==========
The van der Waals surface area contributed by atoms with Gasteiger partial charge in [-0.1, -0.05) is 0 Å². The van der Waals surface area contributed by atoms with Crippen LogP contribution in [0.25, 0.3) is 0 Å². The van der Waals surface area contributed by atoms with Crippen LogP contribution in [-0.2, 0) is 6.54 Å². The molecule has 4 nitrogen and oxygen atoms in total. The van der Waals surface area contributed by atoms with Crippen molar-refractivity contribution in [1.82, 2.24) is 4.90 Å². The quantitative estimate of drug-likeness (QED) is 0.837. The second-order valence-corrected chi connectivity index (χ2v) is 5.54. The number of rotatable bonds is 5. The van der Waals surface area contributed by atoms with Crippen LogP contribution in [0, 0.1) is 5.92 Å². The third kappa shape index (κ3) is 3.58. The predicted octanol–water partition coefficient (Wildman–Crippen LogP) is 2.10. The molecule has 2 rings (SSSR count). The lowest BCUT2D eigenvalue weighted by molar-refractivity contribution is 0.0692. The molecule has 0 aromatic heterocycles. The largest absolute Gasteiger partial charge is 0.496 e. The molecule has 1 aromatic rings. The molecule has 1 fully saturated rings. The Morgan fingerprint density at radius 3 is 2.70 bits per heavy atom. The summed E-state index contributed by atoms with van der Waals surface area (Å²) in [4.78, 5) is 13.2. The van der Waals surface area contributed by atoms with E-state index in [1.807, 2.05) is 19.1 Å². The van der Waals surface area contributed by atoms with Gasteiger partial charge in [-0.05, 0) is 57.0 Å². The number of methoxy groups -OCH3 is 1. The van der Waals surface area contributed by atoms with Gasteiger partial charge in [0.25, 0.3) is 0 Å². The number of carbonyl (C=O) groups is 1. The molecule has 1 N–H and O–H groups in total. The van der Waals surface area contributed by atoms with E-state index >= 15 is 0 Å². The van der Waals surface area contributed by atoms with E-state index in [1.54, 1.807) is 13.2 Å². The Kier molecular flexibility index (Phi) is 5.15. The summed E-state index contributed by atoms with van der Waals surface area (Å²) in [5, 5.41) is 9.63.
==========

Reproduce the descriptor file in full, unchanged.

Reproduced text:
The van der Waals surface area contributed by atoms with Gasteiger partial charge in [-0.1, -0.05) is 0 Å². The van der Waals surface area contributed by atoms with Crippen LogP contribution in [0.25, 0.3) is 0 Å². The van der Waals surface area contributed by atoms with Crippen LogP contribution in [-0.2, 0) is 6.54 Å². The molecule has 4 nitrogen and oxygen atoms in total. The van der Waals surface area contributed by atoms with Crippen molar-refractivity contribution in [1.82, 2.24) is 4.90 Å². The quantitative estimate of drug-likeness (QED) is 0.837. The second-order valence-corrected chi connectivity index (χ2v) is 5.54. The number of rotatable bonds is 5. The van der Waals surface area contributed by atoms with Crippen LogP contribution in [0, 0.1) is 5.92 Å². The third kappa shape index (κ3) is 3.58. The predicted octanol–water partition coefficient (Wildman–Crippen LogP) is 2.10. The molecule has 2 rings (SSSR count). The lowest BCUT2D eigenvalue weighted by molar-refractivity contribution is 0.0692. The molecule has 0 aromatic heterocycles. The largest absolute Gasteiger partial charge is 0.496 e. The molecule has 1 aromatic rings. The molecule has 1 fully saturated rings. The Morgan fingerprint density at radius 3 is 2.70 bits per heavy atom. The summed E-state index contributed by atoms with van der Waals surface area (Å²) in [4.78, 5) is 13.2. The van der Waals surface area contributed by atoms with E-state index in [1.807, 2.05) is 19.1 Å². The van der Waals surface area contributed by atoms with Gasteiger partial charge in [-0.05, 0) is 57.0 Å². The number of methoxy groups -OCH3 is 1. The van der Waals surface area contributed by atoms with Gasteiger partial charge in [0.25, 0.3) is 0 Å². The number of carbonyl (C=O) groups is 1. The molecule has 1 N–H and O–H groups in total. The van der Waals surface area contributed by atoms with E-state index >= 15 is 0 Å². The van der Waals surface area contributed by atoms with E-state index in [1.54, 1.807) is 13.2 Å². The Kier molecular flexibility index (Phi) is 5.15. The summed E-state index contributed by atoms with van der Waals surface area (Å²) in [5, 5.41) is 9.63.